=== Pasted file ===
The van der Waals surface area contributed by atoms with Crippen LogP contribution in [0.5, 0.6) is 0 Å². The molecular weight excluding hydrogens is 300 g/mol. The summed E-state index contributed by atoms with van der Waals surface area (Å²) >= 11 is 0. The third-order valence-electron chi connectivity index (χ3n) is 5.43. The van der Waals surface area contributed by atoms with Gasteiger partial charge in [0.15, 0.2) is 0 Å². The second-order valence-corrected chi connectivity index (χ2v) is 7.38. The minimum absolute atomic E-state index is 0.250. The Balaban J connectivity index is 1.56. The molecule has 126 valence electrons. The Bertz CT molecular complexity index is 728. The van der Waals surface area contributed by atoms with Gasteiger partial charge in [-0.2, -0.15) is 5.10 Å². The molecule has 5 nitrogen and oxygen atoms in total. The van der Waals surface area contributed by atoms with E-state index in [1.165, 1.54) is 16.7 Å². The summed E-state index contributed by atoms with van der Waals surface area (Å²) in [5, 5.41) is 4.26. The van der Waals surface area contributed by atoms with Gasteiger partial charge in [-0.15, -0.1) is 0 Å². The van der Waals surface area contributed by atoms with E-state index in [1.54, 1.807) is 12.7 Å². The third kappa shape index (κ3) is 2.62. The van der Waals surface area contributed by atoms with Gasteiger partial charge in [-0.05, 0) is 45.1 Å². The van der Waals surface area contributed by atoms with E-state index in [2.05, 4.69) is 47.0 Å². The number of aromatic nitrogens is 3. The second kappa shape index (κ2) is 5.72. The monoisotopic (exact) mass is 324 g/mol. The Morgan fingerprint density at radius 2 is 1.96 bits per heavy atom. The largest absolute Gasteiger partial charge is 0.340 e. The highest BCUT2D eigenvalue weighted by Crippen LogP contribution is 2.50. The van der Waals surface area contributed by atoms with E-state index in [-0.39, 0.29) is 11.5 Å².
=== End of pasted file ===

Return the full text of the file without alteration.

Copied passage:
The van der Waals surface area contributed by atoms with Crippen LogP contribution in [0.5, 0.6) is 0 Å². The molecular weight excluding hydrogens is 300 g/mol. The summed E-state index contributed by atoms with van der Waals surface area (Å²) >= 11 is 0. The third-order valence-electron chi connectivity index (χ3n) is 5.43. The van der Waals surface area contributed by atoms with Gasteiger partial charge in [0.15, 0.2) is 0 Å². The second-order valence-corrected chi connectivity index (χ2v) is 7.38. The minimum absolute atomic E-state index is 0.250. The Balaban J connectivity index is 1.56. The molecule has 126 valence electrons. The Bertz CT molecular complexity index is 728. The van der Waals surface area contributed by atoms with Gasteiger partial charge in [-0.2, -0.15) is 5.10 Å². The molecule has 5 nitrogen and oxygen atoms in total. The van der Waals surface area contributed by atoms with E-state index in [1.165, 1.54) is 16.7 Å². The summed E-state index contributed by atoms with van der Waals surface area (Å²) in [5, 5.41) is 4.26. The van der Waals surface area contributed by atoms with Gasteiger partial charge in [-0.15, -0.1) is 0 Å². The van der Waals surface area contributed by atoms with E-state index in [1.54, 1.807) is 12.7 Å². The third kappa shape index (κ3) is 2.62. The van der Waals surface area contributed by atoms with Gasteiger partial charge in [-0.05, 0) is 45.1 Å². The van der Waals surface area contributed by atoms with E-state index in [2.05, 4.69) is 47.0 Å². The number of aromatic nitrogens is 3. The second kappa shape index (κ2) is 5.72. The monoisotopic (exact) mass is 324 g/mol. The Morgan fingerprint density at radius 2 is 1.96 bits per heavy atom. The largest absolute Gasteiger partial charge is 0.340 e. The highest BCUT2D eigenvalue weighted by Crippen LogP contribution is 2.50. The van der Waals surface area contributed by atoms with E-state index in [-0.39, 0.29) is 11.5 Å².